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Has Popovic finally found a solution for the Wanderers?

Western Sydney Wanderers midfielder Yojiro Takahagi (C white) fights for the ball against Kashima Antlers midfielder Gaku Shibasak (AFP PHOTO / JIJI PRESS JAPAN)
Expert
25th February, 2015
48
1895 Reads

Tony Popovic has struggled this season to get the Western Sydney Wanderers playing proactively. But last night, by playing Japanese playmaker Yujiro Takahagi deeper in midfield as one of his two holding midfielders, the Wanderers arguably looked the best they have this season.

While it wasn’t the only positive feature of the Wanderers’ win over Kashima Antlers in the first game of this year’s Asian Champions League, the use of Takahagi and Kearyn Baccus as his twin pivots gave the Wanderers much more play and mobility than they’ve been used to.

While there was some talk before the game about the Wanderers resting their apparent stars, I saw the change to the midfield as Popovic’s way of searching for a solution.

So far this season his problem solving has been more miss than hit.

Last night, while there was no change to his 4-2-3-1 template, there was a change to the make-up his formula, with Takahagi, Baccus and Nick Kalmar playing together for the first time.

The surprise was the deployment of Takahagi, ostensibly an attacking number 10 central midfielder, as a deeper number six.

But he wasn’t a sitting or defensive-minded six, as the Wanderers have been used to with Mateo Poljak, Iacopo La Rocca, Matthew Spiranovic, Jason Trifiro, and others.

With Baccus the one to stay deeper, Takahagi essentially played the role of a running number eight, charged with the responsibility of breaking forward and adding an attacking influence.

This was a Wanderers template designed not merely to contain the Antlers, but to come out and play.

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For much of the A-League season Popovic’s team have struggled to do anything but sit back and wait for the inevitable. The retreating of the defensive line, basically onto the keeper, has been one of its biggest problems, coupled with an inability to come out of that shell by playing through midfield and moving the last line up the pitch.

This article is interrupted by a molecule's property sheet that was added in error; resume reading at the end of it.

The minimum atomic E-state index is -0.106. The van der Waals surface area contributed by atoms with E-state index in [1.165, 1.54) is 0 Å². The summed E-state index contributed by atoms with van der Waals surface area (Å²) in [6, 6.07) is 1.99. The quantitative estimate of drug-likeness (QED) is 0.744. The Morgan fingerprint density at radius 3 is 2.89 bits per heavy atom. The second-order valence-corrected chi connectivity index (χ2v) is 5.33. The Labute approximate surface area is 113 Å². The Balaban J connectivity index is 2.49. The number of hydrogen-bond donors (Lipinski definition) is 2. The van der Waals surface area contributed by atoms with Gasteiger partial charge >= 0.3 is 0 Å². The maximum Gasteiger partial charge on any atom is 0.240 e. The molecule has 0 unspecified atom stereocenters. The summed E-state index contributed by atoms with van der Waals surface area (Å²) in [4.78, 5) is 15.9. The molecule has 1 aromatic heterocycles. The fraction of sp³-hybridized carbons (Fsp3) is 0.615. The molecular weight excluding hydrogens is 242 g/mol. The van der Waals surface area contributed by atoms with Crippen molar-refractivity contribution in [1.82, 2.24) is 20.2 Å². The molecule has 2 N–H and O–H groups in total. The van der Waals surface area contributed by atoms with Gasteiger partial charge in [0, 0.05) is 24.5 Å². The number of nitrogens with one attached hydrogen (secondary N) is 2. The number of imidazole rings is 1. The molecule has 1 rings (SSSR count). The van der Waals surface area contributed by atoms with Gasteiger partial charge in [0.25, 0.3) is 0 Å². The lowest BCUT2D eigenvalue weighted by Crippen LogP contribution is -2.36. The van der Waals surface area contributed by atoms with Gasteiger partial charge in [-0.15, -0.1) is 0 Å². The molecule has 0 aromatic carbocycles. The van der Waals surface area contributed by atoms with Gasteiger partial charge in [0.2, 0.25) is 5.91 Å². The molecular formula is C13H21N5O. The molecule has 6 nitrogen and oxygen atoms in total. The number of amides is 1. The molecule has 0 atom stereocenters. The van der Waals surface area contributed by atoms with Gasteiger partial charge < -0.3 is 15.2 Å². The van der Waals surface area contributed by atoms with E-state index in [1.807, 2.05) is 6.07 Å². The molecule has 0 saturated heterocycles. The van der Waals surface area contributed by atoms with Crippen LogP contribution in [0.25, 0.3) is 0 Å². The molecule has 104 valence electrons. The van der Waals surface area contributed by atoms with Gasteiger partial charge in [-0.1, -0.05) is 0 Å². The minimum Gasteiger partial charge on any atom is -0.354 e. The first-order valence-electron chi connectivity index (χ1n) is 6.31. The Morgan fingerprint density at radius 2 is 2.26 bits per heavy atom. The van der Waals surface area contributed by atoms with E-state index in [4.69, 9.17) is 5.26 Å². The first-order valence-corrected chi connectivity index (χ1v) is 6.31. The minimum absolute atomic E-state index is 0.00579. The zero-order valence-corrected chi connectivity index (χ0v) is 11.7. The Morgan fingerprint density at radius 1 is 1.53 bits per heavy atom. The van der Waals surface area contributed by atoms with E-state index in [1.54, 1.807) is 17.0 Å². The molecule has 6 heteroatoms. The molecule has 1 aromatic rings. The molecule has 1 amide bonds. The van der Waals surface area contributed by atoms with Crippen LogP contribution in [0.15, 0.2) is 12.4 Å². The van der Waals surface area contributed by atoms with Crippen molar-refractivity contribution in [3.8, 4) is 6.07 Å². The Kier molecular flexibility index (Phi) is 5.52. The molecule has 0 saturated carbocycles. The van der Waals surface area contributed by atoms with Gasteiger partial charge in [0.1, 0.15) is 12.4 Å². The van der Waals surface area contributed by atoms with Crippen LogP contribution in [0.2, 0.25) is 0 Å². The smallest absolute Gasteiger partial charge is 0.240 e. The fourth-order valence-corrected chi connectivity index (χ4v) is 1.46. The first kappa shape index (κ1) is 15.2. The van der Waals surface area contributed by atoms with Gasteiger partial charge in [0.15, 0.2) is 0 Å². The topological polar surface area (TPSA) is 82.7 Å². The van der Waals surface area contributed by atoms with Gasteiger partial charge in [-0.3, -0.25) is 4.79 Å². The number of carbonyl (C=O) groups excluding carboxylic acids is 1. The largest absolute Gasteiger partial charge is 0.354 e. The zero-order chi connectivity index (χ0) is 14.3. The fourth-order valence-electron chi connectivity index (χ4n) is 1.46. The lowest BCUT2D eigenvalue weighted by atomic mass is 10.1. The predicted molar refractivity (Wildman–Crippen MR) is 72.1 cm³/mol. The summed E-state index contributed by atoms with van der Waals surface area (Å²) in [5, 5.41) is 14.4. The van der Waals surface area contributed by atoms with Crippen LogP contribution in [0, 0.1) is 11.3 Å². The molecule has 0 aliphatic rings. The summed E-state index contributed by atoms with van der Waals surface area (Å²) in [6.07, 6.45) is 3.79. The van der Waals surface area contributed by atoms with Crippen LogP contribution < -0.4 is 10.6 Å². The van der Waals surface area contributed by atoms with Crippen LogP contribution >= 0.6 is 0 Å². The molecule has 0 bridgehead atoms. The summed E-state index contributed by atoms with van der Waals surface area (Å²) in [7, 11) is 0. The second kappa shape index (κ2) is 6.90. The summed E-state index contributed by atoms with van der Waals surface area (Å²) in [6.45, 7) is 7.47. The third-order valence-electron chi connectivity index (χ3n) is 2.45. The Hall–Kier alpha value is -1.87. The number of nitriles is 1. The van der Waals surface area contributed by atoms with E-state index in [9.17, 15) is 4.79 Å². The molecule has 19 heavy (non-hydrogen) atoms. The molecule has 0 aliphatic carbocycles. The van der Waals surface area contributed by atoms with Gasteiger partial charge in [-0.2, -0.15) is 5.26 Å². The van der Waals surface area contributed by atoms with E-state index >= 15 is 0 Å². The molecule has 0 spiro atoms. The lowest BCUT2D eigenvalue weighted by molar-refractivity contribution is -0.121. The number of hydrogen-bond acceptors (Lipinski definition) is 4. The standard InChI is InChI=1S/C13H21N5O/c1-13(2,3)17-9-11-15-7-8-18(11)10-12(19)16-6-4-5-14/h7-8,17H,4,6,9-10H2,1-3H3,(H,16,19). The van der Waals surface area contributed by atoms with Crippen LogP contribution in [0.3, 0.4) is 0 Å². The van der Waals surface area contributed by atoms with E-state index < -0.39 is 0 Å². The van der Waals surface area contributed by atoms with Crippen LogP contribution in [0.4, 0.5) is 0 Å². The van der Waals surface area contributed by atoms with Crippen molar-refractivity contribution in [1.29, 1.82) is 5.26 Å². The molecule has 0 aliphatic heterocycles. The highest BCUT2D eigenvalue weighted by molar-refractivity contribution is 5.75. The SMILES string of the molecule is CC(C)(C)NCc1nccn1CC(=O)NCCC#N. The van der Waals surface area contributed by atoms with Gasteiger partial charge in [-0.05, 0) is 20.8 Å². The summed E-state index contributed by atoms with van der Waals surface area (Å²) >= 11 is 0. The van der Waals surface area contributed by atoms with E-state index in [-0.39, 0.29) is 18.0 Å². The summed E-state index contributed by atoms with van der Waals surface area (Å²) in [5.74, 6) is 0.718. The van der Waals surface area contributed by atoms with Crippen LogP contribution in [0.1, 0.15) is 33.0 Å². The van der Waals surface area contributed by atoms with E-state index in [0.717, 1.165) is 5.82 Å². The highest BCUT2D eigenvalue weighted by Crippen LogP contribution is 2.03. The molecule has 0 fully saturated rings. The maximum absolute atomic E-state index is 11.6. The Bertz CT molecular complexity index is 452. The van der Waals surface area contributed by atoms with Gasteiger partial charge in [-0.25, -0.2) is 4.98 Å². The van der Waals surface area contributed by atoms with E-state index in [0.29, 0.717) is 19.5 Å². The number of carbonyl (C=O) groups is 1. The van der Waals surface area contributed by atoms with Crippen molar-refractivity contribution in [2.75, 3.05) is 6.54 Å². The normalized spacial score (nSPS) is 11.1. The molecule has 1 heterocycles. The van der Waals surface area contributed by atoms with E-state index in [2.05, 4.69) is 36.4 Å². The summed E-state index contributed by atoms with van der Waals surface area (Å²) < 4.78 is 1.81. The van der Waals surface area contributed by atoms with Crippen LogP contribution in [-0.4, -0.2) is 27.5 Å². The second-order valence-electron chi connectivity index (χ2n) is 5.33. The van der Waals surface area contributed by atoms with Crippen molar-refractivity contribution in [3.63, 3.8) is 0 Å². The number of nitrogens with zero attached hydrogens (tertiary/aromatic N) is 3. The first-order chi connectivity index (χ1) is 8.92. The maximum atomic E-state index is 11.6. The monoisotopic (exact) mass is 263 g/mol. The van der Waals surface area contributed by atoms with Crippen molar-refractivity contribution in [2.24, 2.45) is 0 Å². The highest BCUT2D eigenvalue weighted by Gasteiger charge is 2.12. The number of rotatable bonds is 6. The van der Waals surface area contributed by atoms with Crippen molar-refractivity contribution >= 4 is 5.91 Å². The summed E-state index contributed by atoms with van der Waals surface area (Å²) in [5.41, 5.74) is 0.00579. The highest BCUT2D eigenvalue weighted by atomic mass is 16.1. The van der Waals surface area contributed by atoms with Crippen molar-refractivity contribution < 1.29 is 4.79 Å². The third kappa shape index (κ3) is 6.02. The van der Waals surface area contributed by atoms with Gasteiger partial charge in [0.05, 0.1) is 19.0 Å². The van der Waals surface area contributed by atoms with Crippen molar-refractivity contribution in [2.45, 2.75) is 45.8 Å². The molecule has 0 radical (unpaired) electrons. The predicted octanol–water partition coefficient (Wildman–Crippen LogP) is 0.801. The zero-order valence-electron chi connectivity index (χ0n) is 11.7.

Last night they used a higher defensive line, and the sterling defensive work of Yusuke Tanaka on the right side of defence against the tricky Caio helped the Wanderers control Kashima.

Basically, if you’re playing Baccus and Takahagi as your pivots, there’s no point sitting back and hoping for the best.

Apart from giving up the ball for the Antlers goal, Baccus was generally very good as a mobile defensive screener, running about, breaking up the play and moving it quickly to the creative Takahagi.

Playing in his home country, Takahagi was everywhere, not only relishing his defensive duties, but proving a vital link to the attacking transition.

Whether it was by moving the ball swiftly to one of the flanks or by galloping forward on the ball, with pace, Takahagi added much to the Wanderers attack, even if they perhaps benefited late from Kashima still being in pre-season.

Whether the use the Takagahi as a deeper-lying attacking thrust will work in the more physically demanding A-League remains to be seen. But it’s certainly worth trying.

The Wanderers success of the past two seasons has largely been on the back of the power out of midfield from Poljak and La Rocca.

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It hasn’t been working this time around. Teams have moved past the Wanderers by playing quicker, more technical football.

The Wanderers haven’t had the ability to sustain the ball and transition it through midfield.

But last night was the first sign of light, a performance where the Wanderers didn’t just put up the shutters, but tried to be proactive, and they got their reward.

The question now is whether it was a one-off or whether Popovic can build a more proactive formula through the rest of the A-League, starting with Saturday night’s Sydney Derby.